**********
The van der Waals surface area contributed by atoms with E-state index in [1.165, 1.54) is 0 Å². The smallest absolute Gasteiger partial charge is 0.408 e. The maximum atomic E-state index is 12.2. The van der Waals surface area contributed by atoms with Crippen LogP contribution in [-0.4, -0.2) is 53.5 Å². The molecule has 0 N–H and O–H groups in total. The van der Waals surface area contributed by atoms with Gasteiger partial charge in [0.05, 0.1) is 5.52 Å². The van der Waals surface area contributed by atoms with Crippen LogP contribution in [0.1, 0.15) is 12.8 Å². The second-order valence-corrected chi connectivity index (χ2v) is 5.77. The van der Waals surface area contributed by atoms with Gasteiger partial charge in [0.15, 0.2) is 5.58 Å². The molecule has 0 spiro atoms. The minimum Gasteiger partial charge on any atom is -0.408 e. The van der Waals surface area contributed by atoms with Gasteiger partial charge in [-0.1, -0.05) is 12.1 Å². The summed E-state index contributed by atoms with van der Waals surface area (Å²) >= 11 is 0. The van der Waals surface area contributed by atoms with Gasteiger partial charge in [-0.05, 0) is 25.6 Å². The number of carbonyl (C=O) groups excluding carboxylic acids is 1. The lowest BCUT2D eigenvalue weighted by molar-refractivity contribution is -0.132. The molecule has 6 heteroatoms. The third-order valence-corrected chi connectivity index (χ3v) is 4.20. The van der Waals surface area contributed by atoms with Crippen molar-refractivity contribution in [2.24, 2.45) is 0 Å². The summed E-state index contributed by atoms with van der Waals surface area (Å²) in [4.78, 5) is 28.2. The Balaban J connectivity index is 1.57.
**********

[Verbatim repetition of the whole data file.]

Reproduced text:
The van der Waals surface area contributed by atoms with E-state index in [1.165, 1.54) is 0 Å². The smallest absolute Gasteiger partial charge is 0.408 e. The maximum atomic E-state index is 12.2. The van der Waals surface area contributed by atoms with Crippen LogP contribution in [-0.4, -0.2) is 53.5 Å². The molecule has 0 N–H and O–H groups in total. The van der Waals surface area contributed by atoms with Gasteiger partial charge in [0.05, 0.1) is 5.52 Å². The van der Waals surface area contributed by atoms with Crippen LogP contribution in [0.1, 0.15) is 12.8 Å². The second-order valence-corrected chi connectivity index (χ2v) is 5.77. The van der Waals surface area contributed by atoms with Gasteiger partial charge in [0.15, 0.2) is 5.58 Å². The molecule has 0 spiro atoms. The minimum Gasteiger partial charge on any atom is -0.408 e. The van der Waals surface area contributed by atoms with Gasteiger partial charge in [-0.1, -0.05) is 12.1 Å². The summed E-state index contributed by atoms with van der Waals surface area (Å²) >= 11 is 0. The van der Waals surface area contributed by atoms with Gasteiger partial charge in [-0.05, 0) is 25.6 Å². The number of carbonyl (C=O) groups excluding carboxylic acids is 1. The lowest BCUT2D eigenvalue weighted by molar-refractivity contribution is -0.132. The molecule has 6 heteroatoms. The third-order valence-corrected chi connectivity index (χ3v) is 4.20. The van der Waals surface area contributed by atoms with Crippen molar-refractivity contribution in [2.24, 2.45) is 0 Å². The summed E-state index contributed by atoms with van der Waals surface area (Å²) in [4.78, 5) is 28.2. The Balaban J connectivity index is 1.57.